The dicta of Lord Steyn in Chester v Afshar [2004] outlines clearly the shift away from the level of paternalism shown in Sidaway:

In modern law medical paternalism no longer rules and a patient has a prima facie right to be informed by a surgeon of a small, but well established, risk of serious injury as a result of surgery.

Problems With Proposals 

Extensive guidelines are already in place to cover cases of malpractice, but the GMC insists the proposed changes would allow them to take action in a greater number of cases. Niall Dickson, the chief executive of the GMC, said:

There have been occasions when we have been prevented from taking action in cases because the doctor has been able to show that they have subsequently improved their practice.

There are a number of problems with this.

Take, for example, a doctor who makes a mistake, apologises to the patient and subsequently improves his practice. From the comments of Niall Dickson, the GMC would like discretionary powers to strike off a doctor in this situation, even though many doctors may disagree with such draconian repercussions in a situation where practice has improved.

Furthermore, introducing harsher sanctions for doctors who fail to report a colleague’s malpractice could create an unhealthy culture of mistrust among doctors. Doctors may be discouraged to seek the help of other medical professionals for fear of making a mistake and being suspended, or worse. Likewise, other doctors may be less willing to help in fear that they may put themselves at risk of repercussions at the hands of the GMC. Indeed, Clare Gerada, Medical Director of the NHS Practitioner Health Programme, said she was ‘concerned’ tougher sanctions in some cases could ‘traumatise and put in additional fear for the vast majority of doctors who go in every day to do a good job’.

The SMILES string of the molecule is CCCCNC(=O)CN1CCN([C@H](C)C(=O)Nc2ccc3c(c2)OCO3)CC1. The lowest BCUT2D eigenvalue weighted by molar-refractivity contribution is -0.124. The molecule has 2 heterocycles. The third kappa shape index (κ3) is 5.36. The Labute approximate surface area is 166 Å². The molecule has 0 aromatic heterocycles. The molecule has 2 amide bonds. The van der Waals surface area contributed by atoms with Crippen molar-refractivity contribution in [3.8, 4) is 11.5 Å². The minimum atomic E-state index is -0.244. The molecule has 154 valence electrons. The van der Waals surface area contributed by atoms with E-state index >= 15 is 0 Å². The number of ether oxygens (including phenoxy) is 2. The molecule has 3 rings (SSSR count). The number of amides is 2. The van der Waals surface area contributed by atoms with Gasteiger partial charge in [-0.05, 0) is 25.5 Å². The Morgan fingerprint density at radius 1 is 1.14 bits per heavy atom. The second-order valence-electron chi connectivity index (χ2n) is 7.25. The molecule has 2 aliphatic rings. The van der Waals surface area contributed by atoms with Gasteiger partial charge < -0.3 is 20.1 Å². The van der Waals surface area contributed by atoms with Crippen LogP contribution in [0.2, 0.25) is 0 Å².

Often in the aftermath of a scandal, such as that previously witnessed at Mid-Staffordshire, regulatory bodies make extensive and unnecessary changes in a knee-jerk reaction. The GMC, in trying to restore trust in the medical profession, will, if these proposals are implemented, be doing the exact opposite. They will irreversibly condemn the UK to a culture of medical scepticism, causing further damage where strengthening is needed.

With staff and service cuts as a result of austerity measures, and increasing privatisation of the NHS, patients are being treated in an 'undignified and emotionally abusive manner, leaving trust in the profession at an all-time low. The GMC is trying to address this with their new proposed sanctions against doctors; but it is not the doctors who are at fault here. Only when patient welfare, and not profit, is put back at the heart of the NHS will trust be restored in medical professionals and our health system as a whole.

Further Reading

BBC News, Doctors who harm patients face tougher sanctions’’ 

The Guardian (Online), Doctors who fail to apologise for errors could be struck off under new rules 

Steve Sweeney, "Waste of money" and "poor care" - NHS privatisation failures exposed across the East of England 

Brazier & Miola, “Bye-Bye Bolam: A Medical Litigation Revolution?”(2000) 8 Med LR 85

Giliker and Beckwith, ‘Tort’(Sweet & Maxwell 4 ed., 2011)

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Tagged: Medical Law & Ethics, Tort Law